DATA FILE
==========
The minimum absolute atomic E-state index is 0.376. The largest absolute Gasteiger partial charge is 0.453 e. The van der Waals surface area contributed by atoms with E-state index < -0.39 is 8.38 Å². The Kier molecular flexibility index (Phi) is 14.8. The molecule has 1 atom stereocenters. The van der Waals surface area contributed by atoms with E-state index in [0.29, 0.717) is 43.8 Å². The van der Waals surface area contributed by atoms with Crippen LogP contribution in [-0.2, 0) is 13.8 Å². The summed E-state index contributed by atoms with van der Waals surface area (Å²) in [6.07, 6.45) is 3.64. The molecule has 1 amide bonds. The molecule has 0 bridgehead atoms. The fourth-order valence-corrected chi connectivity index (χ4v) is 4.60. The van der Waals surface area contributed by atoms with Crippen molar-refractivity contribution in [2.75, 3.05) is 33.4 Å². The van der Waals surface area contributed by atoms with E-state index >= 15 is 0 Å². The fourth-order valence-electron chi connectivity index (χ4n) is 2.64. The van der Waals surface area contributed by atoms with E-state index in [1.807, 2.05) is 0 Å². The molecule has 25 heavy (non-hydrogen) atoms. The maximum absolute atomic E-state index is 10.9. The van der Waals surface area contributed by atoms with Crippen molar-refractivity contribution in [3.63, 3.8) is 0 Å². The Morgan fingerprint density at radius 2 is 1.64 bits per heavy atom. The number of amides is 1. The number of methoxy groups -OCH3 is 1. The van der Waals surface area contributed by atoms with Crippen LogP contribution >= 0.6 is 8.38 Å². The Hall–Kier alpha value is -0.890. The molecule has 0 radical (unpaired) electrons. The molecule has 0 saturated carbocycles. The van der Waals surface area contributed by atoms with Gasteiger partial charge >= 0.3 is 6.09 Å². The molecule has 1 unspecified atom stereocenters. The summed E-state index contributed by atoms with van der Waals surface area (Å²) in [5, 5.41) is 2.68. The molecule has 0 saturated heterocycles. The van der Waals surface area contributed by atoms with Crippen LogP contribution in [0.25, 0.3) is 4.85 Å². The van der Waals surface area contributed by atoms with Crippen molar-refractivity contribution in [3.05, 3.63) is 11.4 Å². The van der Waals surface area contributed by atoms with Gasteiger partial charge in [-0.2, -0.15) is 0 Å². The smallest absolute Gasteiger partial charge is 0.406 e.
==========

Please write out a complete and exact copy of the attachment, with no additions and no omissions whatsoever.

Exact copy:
The minimum absolute atomic E-state index is 0.376. The largest absolute Gasteiger partial charge is 0.453 e. The van der Waals surface area contributed by atoms with E-state index < -0.39 is 8.38 Å². The Kier molecular flexibility index (Phi) is 14.8. The molecule has 1 atom stereocenters. The van der Waals surface area contributed by atoms with E-state index in [0.29, 0.717) is 43.8 Å². The van der Waals surface area contributed by atoms with Crippen LogP contribution in [-0.2, 0) is 13.8 Å². The summed E-state index contributed by atoms with van der Waals surface area (Å²) in [6.07, 6.45) is 3.64. The molecule has 1 amide bonds. The molecule has 0 bridgehead atoms. The fourth-order valence-corrected chi connectivity index (χ4v) is 4.60. The van der Waals surface area contributed by atoms with Crippen molar-refractivity contribution in [2.75, 3.05) is 33.4 Å². The van der Waals surface area contributed by atoms with E-state index >= 15 is 0 Å². The fourth-order valence-electron chi connectivity index (χ4n) is 2.64. The van der Waals surface area contributed by atoms with E-state index in [1.807, 2.05) is 0 Å². The molecule has 25 heavy (non-hydrogen) atoms. The maximum absolute atomic E-state index is 10.9. The van der Waals surface area contributed by atoms with Crippen molar-refractivity contribution in [3.63, 3.8) is 0 Å². The Morgan fingerprint density at radius 2 is 1.64 bits per heavy atom. The number of amides is 1. The number of methoxy groups -OCH3 is 1. The van der Waals surface area contributed by atoms with Crippen LogP contribution >= 0.6 is 8.38 Å². The Hall–Kier alpha value is -0.890. The molecule has 0 radical (unpaired) electrons. The molecule has 0 saturated carbocycles. The van der Waals surface area contributed by atoms with Gasteiger partial charge >= 0.3 is 6.09 Å². The molecule has 1 unspecified atom stereocenters. The summed E-state index contributed by atoms with van der Waals surface area (Å²) in [5, 5.41) is 2.68. The molecule has 0 saturated heterocycles. The van der Waals surface area contributed by atoms with Crippen LogP contribution in [0.25, 0.3) is 4.85 Å². The van der Waals surface area contributed by atoms with Crippen molar-refractivity contribution in [3.05, 3.63) is 11.4 Å². The van der Waals surface area contributed by atoms with Gasteiger partial charge in [-0.2, -0.15) is 0 Å². The smallest absolute Gasteiger partial charge is 0.406 e.